In addition to Duke Orsino and Cesario, Olivia and Viola also depict homosexuality and homoeroticism. Even though Olivia had plans to reject off men for several years while she was mourning the death of her brother, she is still attracted to Cesario.
Thy tongue, thy face, thy limbs, actions and spirit,
Do give thee five-fold blazon: not too fast: soft, soft!
Unless the master were the man. How now!
Even so quickly may one catch the plague (1.5.48)?
Olivia is attracted to Cesario’s feminine features, especially thy tongue, thy face, thy limbs. In Act II, Malvolio delivers a ring to Cesario on behalf of Olivia, showing that Olivia had fallen in love with Cesario. In the end, Olivia marries Sebastian, thinking that he is Cesario, when he is in fact Viola’s twin brother.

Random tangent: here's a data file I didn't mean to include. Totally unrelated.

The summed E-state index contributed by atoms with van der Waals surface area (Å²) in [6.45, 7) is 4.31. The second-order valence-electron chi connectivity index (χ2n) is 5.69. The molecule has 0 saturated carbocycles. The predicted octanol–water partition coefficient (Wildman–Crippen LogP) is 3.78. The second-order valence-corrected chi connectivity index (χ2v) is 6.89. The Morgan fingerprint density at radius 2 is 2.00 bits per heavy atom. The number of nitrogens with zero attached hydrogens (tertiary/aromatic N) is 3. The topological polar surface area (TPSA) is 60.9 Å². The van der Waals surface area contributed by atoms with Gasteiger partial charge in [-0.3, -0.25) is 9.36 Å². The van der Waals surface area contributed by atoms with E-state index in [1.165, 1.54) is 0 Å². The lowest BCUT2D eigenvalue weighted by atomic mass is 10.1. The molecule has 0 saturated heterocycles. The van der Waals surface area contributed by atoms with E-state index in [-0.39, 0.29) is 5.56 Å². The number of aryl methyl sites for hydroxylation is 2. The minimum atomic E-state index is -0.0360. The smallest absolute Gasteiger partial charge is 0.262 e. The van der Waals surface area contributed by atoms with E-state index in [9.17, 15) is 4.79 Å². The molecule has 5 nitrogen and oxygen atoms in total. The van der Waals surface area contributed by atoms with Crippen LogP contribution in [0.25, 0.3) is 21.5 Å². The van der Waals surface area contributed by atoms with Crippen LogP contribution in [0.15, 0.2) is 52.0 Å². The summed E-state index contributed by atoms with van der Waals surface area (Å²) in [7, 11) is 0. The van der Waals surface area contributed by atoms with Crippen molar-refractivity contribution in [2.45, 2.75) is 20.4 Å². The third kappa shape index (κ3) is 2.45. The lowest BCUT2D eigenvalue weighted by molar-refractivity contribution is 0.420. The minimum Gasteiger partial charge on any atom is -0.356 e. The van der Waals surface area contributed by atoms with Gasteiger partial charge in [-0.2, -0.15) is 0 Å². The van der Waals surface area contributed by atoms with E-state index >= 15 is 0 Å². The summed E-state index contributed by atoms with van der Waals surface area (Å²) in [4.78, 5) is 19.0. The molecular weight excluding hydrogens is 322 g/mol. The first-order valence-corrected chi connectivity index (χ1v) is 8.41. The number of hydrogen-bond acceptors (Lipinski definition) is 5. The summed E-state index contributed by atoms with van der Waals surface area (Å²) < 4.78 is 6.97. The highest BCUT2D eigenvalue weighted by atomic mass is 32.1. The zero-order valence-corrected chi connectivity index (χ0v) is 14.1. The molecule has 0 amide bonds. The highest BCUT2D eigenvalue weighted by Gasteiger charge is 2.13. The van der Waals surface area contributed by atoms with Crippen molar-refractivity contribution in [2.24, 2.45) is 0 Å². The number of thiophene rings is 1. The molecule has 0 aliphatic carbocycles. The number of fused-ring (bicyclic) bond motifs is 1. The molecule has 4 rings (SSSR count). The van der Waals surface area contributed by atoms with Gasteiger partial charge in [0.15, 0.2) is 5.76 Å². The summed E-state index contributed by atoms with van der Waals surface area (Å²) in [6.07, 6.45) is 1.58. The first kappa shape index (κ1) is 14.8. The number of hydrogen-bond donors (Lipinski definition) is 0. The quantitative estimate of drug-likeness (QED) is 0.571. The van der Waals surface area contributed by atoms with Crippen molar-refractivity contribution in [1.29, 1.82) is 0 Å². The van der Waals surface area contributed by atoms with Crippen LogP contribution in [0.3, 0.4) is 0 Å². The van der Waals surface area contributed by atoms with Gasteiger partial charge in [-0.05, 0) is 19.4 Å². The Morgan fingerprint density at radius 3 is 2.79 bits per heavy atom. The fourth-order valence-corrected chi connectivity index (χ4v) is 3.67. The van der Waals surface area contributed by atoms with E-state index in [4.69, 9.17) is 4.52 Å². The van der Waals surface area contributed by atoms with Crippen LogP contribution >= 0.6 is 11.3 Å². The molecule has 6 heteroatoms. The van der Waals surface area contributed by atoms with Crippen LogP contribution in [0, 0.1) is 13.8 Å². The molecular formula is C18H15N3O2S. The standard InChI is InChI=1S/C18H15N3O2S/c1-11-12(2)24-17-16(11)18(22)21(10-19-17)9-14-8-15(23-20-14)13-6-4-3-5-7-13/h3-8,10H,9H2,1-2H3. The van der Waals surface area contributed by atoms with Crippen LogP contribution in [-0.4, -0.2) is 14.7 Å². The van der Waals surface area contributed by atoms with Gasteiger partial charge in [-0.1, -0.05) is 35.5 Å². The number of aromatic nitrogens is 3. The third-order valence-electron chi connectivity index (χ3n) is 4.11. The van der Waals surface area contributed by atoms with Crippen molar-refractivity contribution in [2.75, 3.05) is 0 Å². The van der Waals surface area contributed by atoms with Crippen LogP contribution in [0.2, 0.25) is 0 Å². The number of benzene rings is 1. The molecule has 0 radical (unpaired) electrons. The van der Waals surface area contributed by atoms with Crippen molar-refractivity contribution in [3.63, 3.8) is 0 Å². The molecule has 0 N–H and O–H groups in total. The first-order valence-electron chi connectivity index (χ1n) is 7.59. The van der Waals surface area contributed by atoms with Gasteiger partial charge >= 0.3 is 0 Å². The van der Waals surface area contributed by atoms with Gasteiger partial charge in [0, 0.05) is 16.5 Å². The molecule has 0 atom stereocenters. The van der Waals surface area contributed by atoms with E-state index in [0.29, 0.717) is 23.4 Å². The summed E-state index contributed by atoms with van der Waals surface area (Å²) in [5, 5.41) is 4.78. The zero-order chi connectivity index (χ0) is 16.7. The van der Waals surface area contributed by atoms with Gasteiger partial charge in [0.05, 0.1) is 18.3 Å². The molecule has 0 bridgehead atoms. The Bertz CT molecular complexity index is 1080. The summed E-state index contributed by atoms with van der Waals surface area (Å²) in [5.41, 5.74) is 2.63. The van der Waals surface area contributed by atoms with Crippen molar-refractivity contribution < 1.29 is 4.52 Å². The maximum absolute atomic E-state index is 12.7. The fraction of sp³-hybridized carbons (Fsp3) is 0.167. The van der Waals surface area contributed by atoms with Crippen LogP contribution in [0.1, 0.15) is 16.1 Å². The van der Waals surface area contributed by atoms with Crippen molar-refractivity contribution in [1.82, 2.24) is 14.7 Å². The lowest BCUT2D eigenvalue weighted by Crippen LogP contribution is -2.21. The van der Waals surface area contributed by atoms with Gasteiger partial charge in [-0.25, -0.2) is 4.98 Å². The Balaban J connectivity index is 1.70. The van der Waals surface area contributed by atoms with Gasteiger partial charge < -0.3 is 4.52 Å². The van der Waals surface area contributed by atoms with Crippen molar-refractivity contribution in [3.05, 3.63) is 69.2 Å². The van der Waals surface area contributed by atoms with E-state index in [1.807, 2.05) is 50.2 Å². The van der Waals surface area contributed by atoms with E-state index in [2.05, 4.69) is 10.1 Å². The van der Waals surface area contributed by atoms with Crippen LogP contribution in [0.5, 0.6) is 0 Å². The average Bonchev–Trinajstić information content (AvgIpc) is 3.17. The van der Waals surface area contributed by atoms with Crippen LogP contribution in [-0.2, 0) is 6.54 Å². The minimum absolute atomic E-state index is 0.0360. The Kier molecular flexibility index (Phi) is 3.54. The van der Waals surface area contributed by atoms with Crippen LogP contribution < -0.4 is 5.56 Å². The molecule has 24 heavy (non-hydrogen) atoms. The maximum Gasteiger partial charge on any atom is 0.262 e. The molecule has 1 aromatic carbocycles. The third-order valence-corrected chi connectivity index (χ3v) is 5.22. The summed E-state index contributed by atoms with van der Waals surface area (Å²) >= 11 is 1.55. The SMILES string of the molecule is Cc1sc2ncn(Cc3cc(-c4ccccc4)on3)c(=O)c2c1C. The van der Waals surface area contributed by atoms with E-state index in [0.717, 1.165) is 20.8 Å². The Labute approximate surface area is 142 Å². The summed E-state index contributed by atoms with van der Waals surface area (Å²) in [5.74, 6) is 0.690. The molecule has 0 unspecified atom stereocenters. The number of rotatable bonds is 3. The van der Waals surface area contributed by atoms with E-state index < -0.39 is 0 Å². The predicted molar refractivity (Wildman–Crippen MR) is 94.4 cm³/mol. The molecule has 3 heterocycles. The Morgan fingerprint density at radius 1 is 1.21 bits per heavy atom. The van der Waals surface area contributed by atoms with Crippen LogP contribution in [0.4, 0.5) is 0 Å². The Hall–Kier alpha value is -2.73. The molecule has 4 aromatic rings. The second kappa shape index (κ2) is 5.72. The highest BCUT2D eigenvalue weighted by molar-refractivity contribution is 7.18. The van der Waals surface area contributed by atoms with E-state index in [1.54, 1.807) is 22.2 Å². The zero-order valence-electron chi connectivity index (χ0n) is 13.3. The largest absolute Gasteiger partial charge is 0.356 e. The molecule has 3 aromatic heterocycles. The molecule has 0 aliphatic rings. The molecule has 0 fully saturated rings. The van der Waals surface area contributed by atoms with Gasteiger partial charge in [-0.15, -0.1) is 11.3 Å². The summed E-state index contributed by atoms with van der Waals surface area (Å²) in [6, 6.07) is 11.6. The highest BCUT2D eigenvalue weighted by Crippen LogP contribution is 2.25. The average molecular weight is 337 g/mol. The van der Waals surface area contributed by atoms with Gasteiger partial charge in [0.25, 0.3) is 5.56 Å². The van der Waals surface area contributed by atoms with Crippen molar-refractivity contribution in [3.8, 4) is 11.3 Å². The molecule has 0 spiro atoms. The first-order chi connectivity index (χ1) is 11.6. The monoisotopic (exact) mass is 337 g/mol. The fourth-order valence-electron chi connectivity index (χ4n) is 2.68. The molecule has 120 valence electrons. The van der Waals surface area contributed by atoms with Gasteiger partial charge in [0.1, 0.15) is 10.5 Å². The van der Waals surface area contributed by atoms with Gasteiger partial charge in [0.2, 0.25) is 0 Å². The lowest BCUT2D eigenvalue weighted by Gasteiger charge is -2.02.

Both couples demonstrate homosexuality and homoeroticism in Twelfth Night. Orsino is attracted to Cesario but refrains from expressing his feelings openly until he finds out that Cesario is actually a female, Viola. AfterViola’s true identity is revealed, Orsino is more comfortable with expressing his true feelings but still refers to her as Cesario, showing that he fell in love with Cesario not Viola. Furthermore, Olivia shows this pull towards someone of the same sex. From the way Olivia describes Cesario’s features, it is evident that Olivia is attracted to the physical and emotional qualities of Viola rather than Orsino’s masculine qualities. While medical society was against the idea of homosexuality, Shakespeare effectively portraits that having relations with someone of the same sex is not a crime. His risk in writing this play in contrast to society’s beliefs shows that he was a more open thinker and ahead of his time. It’s possible that other plays of Shakespeare’s show this progressive idea as well as others.